Largest organization of university professors attacks IHRA definition of anti-Semitism

Policy document postulates that academic and intellectual freedom are threatened because the definition regards Palestinian activism as a form of discrimination. 

By Yoni Michanie, JNS

A recent policy document published by the largest organization of university professors in the United States has come under fire for demonizing the adoption of the International Holocaust Remembrance Alliance (IHRA)’s working definition of anti-Semitism by Florida’s state legislature.

The American Association of University Professors (AAUP) published the document in March of 2022, in order to address what it called the “legislative threats” posed by the adoption of the definition.

The document claims that “conservative politicians have justified restrictive legislation under the guise of protecting students” and argues that the wording of the definition conflates political critiques of Israel with Judaism.

It further asserts that academic and intellectual freedom is threatened by the IHRA definition because the definition regards Palestinian activism as a form of discrimination, thus “skewing the social and legal meaning of equality.”

The IHRA definition states that criticism of Israeli politics should not be regarded as anti-Semitic per se—only those critiques that involve a clear double standard. When asked if it recognizes double standards as a form of anti-Semitism, the AAUP offered no comment.

‘The need to disavow their Zionism’

In response to the AAUP’s policy document, the Committee for Accuracy in Middle East Reporting and Analysis (CAMERA)’s David Litman said “only by ignoring the actual text of the IHRA definition, which clearly states that ‘criticism of Israel similar to that leveled against any other country cannot be regarded as anti-Semitic’ and that overall context matters, is the AAUP able to make its allegation that the definition says the opposite of what it actually says.”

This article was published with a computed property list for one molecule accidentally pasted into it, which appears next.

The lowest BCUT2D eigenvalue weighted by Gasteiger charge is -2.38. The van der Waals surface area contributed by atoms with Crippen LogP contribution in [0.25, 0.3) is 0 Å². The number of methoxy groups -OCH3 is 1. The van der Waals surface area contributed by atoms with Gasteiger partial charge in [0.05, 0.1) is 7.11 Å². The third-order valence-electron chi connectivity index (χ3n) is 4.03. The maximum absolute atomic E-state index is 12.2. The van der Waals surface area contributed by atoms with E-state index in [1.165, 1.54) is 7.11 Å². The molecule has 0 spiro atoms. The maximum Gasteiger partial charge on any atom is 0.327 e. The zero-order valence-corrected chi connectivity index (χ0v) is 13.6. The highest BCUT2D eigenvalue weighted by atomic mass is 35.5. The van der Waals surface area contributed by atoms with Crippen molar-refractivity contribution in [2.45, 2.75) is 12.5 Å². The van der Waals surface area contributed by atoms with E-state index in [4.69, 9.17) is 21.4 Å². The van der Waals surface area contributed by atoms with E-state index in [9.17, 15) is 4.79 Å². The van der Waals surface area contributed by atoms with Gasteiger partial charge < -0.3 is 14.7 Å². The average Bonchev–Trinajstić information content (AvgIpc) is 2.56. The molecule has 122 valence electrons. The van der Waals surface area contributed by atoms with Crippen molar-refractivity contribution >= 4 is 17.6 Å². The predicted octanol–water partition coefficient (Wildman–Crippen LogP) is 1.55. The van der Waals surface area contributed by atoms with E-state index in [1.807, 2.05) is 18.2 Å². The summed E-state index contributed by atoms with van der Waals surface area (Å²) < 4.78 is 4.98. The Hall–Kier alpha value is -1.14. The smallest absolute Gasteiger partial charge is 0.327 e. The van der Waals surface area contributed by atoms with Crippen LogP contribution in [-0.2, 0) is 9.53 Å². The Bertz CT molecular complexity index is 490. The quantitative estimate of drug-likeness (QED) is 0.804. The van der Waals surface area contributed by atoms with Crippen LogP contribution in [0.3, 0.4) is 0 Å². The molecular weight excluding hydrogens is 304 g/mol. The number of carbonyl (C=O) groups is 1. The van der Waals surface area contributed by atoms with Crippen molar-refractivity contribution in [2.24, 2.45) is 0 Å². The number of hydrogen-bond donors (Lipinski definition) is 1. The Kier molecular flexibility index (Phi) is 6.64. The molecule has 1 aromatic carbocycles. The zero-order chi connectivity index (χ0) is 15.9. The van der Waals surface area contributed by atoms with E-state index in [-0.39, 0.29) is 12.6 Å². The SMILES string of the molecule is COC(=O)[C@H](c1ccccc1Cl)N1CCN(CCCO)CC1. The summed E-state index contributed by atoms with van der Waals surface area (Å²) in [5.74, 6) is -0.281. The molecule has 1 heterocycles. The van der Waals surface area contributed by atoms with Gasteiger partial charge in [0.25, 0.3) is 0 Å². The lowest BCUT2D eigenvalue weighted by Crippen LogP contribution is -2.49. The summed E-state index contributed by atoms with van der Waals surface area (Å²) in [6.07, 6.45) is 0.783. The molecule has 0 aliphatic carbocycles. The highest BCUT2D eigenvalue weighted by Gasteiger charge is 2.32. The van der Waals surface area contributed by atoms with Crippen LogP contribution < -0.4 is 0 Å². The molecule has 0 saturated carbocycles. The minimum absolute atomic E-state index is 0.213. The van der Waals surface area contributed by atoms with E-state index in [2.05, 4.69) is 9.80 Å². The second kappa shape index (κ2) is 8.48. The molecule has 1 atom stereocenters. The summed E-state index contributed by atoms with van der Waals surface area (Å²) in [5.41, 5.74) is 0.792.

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CAMERA’s International Campus director Aviva Rosenschein said “having deceptively edited the IHRA definition, the AAUP statement goes on to shamefully impute nefarious, conspiratorial motives to the mainstream Jewish community, which the statement then equates with the racist ‘far-right.’ ”

Miriam Elman, executive director of the Academic Engagement Network, highlighted the growing number of Jewish students who increasingly feel “the need to disavow their Zionism in order to fit in and succeed on campus.”

“Instead of silencing speech or infringing on academic freedom,” she said, “the definition helps to encourage a robust discussion of the multifaceted nature of contemporary anti-Semitism, including when it’s disguised as anti-Israel and anti-Zionist animus.”

Elman repudiated the AAUP’s claim that the adoption of the IHRA definition is “state interference with academic freedom, thereby undermining the public mission of higher education.”

“The IHRA definition, in fact, promotes free speech by ensuring that Jewish students can openly express the Zionist components of their identity and participate in campus life without being shunned, ostracized or harassed,” she said.